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    Can Australia Build 1.2 Million Homes in 5 Years? Experts Weigh In

    Just last week, the Albanese government announced an ambitious target to build 1.2 million new homes from the five years beginning July 2024.

     

    In an effort to combat Australia’s worsening housing crisis, the new target was increased from an initial 1 million homes announced earlier this year.

     

    But some experts and political figures have criticised the target as being downright unrealistic, while others have touted it as a tad ambitious.

     

    Including CoreLogic’s head of research, Tim Lawless.

     

    Mr Lawless appeared on the Fear and Greed podcast last week, calling the updated target ‘pretty aspirational’. He pointed out that in all of Australia’s history, that volume of home construction has never taken place.

     

    “The closest Australia’s ever got to it was in the five years ending December 2019, and we built nearly 1,100,000 homes. So to my point, this is pretty aspirational and such an aspirational target comes at a time when supply is almost moving from a standing start,” said Mr Lawless.

     

    And he’s not wrong about the ‘standing start’.

     

    While Australia has just moved through a construction boom on the back of the HomeBuilder program, the next year is looking dismal in terms of new builds.

     

    Approvals are currently sitting at a four year low, according to AFR.

     

    They’ve fallen -18 percent over the year, according to ABS statistics, with June recording a slump of -7.7 percent.

     

    As Mr Lawless puts it, the building approvals that we’re seeing now are a good reflection of the building activity we’re to see in the next year or so.

     

    “Sure, you’ve got a lot of homes being built at the moment, but like we just talked about, the supply pipeline is really low, so we’re going to have to start seeing approvals ramping up pretty quickly in order to achieve this target over five years,” said Mr Lawless.

     

    So what’s in the way?

     

    It’s all well and good to suggest we need to ramp up building to reach these targets, but as Mr Lawless notes - there’s a lesson to be learnt in the supply side constraints that emerged with the HomeBuilder program, and during the pandemic.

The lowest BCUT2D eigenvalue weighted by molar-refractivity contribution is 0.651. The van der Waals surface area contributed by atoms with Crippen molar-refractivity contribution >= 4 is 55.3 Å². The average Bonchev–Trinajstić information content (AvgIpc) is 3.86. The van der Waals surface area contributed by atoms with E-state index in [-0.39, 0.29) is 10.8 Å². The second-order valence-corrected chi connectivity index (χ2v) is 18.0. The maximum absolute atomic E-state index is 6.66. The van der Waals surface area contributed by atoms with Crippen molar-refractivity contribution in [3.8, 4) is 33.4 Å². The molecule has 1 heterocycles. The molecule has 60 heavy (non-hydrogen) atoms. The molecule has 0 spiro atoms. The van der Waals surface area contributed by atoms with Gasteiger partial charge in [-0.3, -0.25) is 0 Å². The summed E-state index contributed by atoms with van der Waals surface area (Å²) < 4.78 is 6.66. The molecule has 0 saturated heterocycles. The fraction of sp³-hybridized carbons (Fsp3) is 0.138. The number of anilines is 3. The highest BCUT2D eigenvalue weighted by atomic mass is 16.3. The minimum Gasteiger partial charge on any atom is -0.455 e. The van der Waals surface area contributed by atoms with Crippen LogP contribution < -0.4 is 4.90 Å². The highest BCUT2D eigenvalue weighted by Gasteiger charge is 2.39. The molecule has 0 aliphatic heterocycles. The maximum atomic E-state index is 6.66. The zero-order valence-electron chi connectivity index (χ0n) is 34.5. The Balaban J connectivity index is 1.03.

The construction industry has been plagued by material and labour shortages over recent years, creating bottlenecks in the supply of new homes.

     

    And these bottlenecks must be addressed before embarking on such an ambitious project.

     

    “I think we need to be focusing a lot more on getting the foundations right and really getting a more significant skill set in place, which in itself takes a long time,” said Mr Lawless, on the Fear and Greed podcast.

     

    “You can import that skilled migration, but I think a much better way to do it, or a complimentary way would be to be really focusing on training and trades and getting people trained up locally, domestically.”

     

    The Housing Industry Association’s deputy managing director (industry and policy) Jocelyn Martin echoed a similar sentiment.

     

    “Skills shortages in the industry are likely to be one of the greatest challenges. In order to support the industry to grow the workforce, there must be ongoing support for apprentices and the employers who provide on-the-job training,” said Ms Martin.

     

    “Initiatives to attract more females to the sector, incentives to make mature-age apprentices more affordable and mentoring programs to retain apprentices are all important to support the need for skills.

     

    Promisingly however, Ms Martin believes that the worst of the material shortages, among other barriers to home construction, are behind us.

     

    “Supply chain capacity arose over the last few years as a result of extraordinary circumstances, disruptions to global supply chains and a huge spike in demand within a very short time frame,” said Ms Martin.

     

    “These pressures have dissipated now and the five year horizon should enable supply chains to adjust and build confidence among suppliers.”

     

    Ms Martin also added that reforms to taxes, access to cheaper land, reliable policy settings, and an overhaul of some banking processes would aid in achieving the ambitious housing targets.

     

    She notes that while it’s entirely possible, building the homes will require a collaborative approach between local, state and federal government.

     

    Evidently, a whole range of underlying issues need to be prioritised to aid the construction industry in achieving these ambitious targets, but as Ms Martin says - “ambition is the path to success.”